Mike Yeo has enjoyed a swift and virtually faultless ascension to an NHL coaching position. The 37-year old became the third coach in Minnesota Wild history when he took over the role ahead of the 2011-12 season. However, even during his short time in charge of the club, a lot has changed for him and the franchise as a whole.
The changes started before Yeo’s first season in charge when General Manager Chuck Fletcher made aggressive moves to acquire more offense. He traded for scoring wingers Dany Heatley and Devin Setoguchi, and also acquired top forward prospect Charlie Coyle. The 2011 offseason did involve the trading away of top defenseman Brent Burns, but there was a general feeling that the organisation was moving forward and Yeo was a part of that.
Mike Yeo started his coaching career as an assistant coach with Wilkes-Barre/Scranton. He spent five seasons with a talented young team that appeared in the Calder Trophy final twice.
He earned a promotion to the NHL club as an assistant to Michel Therrien during the 2005-06 season. He was a part of a staff that guided Pittsburgh to consecutive Stanley Cup finals and a championship in 2009.
His performance with Pittsburgh earned him his first full time head coaching role with Minnesota’s minor league affiliate the Houston Aeros. He turned a non-playoff team in 2009-10 into a Calder Trophy finalist in 2010-11. The dramatic improvement earned the big club’s attention and Mike Yeo became the youngest coach in the NHL when he was named to the team ahead of the 2011-12 season.
A club with improved expectations still exceeded them dramatically in the first two and a half months of 11-12. The Wild topped the NHL in early December, but they slipped down the standings and finished well outside of the playoffs after a remarkable slide. Yeo couldn’t get the Wild’s offense firing and he seemed powerless to improve the fortunes of a roster whose depth and lack of top end talent seemed to be exploited.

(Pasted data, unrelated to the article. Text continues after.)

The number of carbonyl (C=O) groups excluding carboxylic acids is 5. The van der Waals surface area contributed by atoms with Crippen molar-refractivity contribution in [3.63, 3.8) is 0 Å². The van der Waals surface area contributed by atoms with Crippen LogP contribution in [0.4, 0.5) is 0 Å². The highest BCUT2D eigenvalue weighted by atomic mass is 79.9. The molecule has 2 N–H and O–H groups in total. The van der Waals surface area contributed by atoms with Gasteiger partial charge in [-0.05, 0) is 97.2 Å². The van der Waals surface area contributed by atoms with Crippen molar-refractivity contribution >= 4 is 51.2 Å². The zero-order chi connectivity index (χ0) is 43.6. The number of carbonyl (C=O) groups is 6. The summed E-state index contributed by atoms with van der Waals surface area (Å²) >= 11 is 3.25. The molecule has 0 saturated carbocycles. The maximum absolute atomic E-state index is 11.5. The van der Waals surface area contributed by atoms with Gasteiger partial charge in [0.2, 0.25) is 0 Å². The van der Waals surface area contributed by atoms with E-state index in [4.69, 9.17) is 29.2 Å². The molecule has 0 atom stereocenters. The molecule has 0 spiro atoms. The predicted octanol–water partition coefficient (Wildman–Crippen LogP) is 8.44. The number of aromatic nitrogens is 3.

Minnesota had missed the playoffs for the fourth consecutive season and fans could scarcely believe the possibility that top free agents Zach Parise and Ryan Suter could consider joining the team even with their connections to the area and the Wild’s cap room. However, Fletcher was able to pull two huge deals out of the bag and Minnesota emerged as the big winner from the NHL free agency period.
In an instant, this franchise was transformed. They went from being one of the lower spenders to being the second most expensive roster in the league. They went from being a team just hoping to edge back into the playoffs to being a team that is now considered to be a genuine Stanley Cup 2013 contender. Minnesota has long been one of America’s big hockey towns and the city now finally has an NHL team that can truly excite its fans.
Mike Yeo faces a challenge unlike any other in his career so far. A challenge unlike any other in the sport. He has the job of moulding a much changed roster in a short space of time. Failure to impress in the regular season will almost certainly cost him his job, and postseason success will be expected in the near future as well.
Yeo’s first season in charge of Minnesota was not perfect. There were questionable decisions. The determined placement of Dany Heatley in front of the net on the power-play being a significant one of those. However, he has met every challenge that he has faced so far in his career. He has proven himself to be adaptable, and he now most definitely has the talent at his disposal and the opportunity to make a tremendous success out of the next phase of his career.
Mike Yeo is very much on the NHL’s coaching hot seat, but that is perhaps just the place that he wants to be.
Seb has been writing about the NHL and ice hockey online for over a decade. A long-time passionate Bruins fan, it’s a dream of his to be writing about this team, but don’t expect him to hold back from telling some hard truths when necessary. Follow him on twitter @seberead